Joerg Kraemer, chief economist at Commerzbank, said the cut wouldn't fix what was wrong. The reason the eurozone economy is weak is not because of "high ECB rates but because of uncertainty stemming from the sovereign debt crisis. This can't be cured by lower rates."
The cut to the refinancing rate will give some further relief to banks by lowering the rate they pay on the €1 trillion in cheap emergency loans they took from the ECB Dec. 21 and Feb. 29, the bank's chief emergency measure. The rate on that money is the average refinancing rate over the life of the loan, which can be up to three years. Lower costs on that money means they can earn more when they use it to buy higher yielding investments such as government bonds.
The cut in the deposit rate is meant to push banks to stop using the ECB as a safe haven by parking money there overnight. Before the debt crisis exploded, banks would deposit about €50 billion with the ECB overnight. That ballooned as the crisis made banks wary of investing or lending money. On Wednesday, banks had placed €790 billion with the ECB overnight.
There are other safe havens for banks to place their money — government bonds of financially strong countries like Germany, for example. But a central bank is considered the ultimate safe haven since it can print money at will.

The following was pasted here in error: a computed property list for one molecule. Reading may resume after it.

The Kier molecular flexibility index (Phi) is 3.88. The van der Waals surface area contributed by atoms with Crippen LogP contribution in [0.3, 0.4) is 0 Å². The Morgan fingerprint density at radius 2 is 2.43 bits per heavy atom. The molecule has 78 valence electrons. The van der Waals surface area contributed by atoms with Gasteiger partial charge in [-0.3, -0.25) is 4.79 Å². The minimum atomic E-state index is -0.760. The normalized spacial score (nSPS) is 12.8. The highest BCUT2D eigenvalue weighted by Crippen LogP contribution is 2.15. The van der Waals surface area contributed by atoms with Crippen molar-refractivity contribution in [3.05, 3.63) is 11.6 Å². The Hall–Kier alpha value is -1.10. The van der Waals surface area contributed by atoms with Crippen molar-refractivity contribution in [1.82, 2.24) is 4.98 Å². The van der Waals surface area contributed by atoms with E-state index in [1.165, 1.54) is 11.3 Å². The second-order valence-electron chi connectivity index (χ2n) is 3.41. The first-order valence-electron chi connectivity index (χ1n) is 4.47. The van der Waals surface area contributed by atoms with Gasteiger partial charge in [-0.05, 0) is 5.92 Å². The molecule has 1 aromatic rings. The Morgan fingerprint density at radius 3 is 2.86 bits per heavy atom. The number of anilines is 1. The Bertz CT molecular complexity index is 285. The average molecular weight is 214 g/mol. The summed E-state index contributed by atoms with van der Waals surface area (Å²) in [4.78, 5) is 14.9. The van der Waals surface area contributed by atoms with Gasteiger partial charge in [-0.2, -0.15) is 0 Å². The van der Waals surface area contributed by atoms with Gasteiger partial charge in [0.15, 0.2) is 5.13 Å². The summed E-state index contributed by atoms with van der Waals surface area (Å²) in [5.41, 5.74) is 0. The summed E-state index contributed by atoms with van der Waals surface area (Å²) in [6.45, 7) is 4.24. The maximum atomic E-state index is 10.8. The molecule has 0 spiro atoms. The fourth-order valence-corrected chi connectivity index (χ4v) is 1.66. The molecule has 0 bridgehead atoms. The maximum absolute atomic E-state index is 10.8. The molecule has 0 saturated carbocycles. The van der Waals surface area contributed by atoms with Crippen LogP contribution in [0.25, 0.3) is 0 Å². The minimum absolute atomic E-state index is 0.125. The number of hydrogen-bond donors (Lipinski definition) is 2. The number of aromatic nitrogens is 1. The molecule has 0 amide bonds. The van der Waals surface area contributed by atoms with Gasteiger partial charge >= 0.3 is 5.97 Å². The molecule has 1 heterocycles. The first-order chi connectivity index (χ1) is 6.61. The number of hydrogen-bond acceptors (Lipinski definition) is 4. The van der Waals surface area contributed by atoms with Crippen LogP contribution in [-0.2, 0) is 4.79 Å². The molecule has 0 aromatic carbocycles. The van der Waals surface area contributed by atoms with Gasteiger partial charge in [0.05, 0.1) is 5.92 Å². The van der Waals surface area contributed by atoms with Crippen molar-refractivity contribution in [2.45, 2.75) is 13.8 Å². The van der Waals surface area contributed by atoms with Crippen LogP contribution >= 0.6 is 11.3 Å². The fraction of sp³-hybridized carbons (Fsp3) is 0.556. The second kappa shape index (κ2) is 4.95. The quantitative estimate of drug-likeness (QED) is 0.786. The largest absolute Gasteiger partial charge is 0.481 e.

The eurozone crisis has battered investor confidence for 2 ½ years. It has seen Greece, Ireland and Portugal need bailouts from the other eurozone countries and the International Monetary Fund to keep paying their debts and covering their budget deficits. Spain has asked for as much as €100 billion in rescue loans for its banks.
Earlier in the day, the central banks of China and Britain took action to stimulate their economies.
The Bank of England decided to purchase another 50 billion pounds in government bonds from financial institutions. The hope is that the banks will use the extra cash to lend to businesses and households.
China's central bank, meanwhile, cut interest rates for the second time in a month to shore up its economy, the second-largest in the world. Interest on a one-year loan was reduced by 0.31 percentage points to 6 percent effective Friday. Chinese authorities have rolled out a series of stimulus measures since March after economic growth slowed to a nearly three-year low of 8.1 percent in the first quarter.
In the U.S., weak economic indicators have raised speculation that the U.S. Federal Reserve may also have to do more to keep the U.S. economy growing. Some think the Fed might carry out a third round of bond purchases aimed at driving down interest rates on business and consumer loans.
The Fed took more limited action at its meeting ending June 17, extending its so-called Operation Twist effort in which it sells short-term bonds and buys longer-dated issues to push down long term interest rates. The Fed meets next Aug. 1.
By Andrew P. Napolitano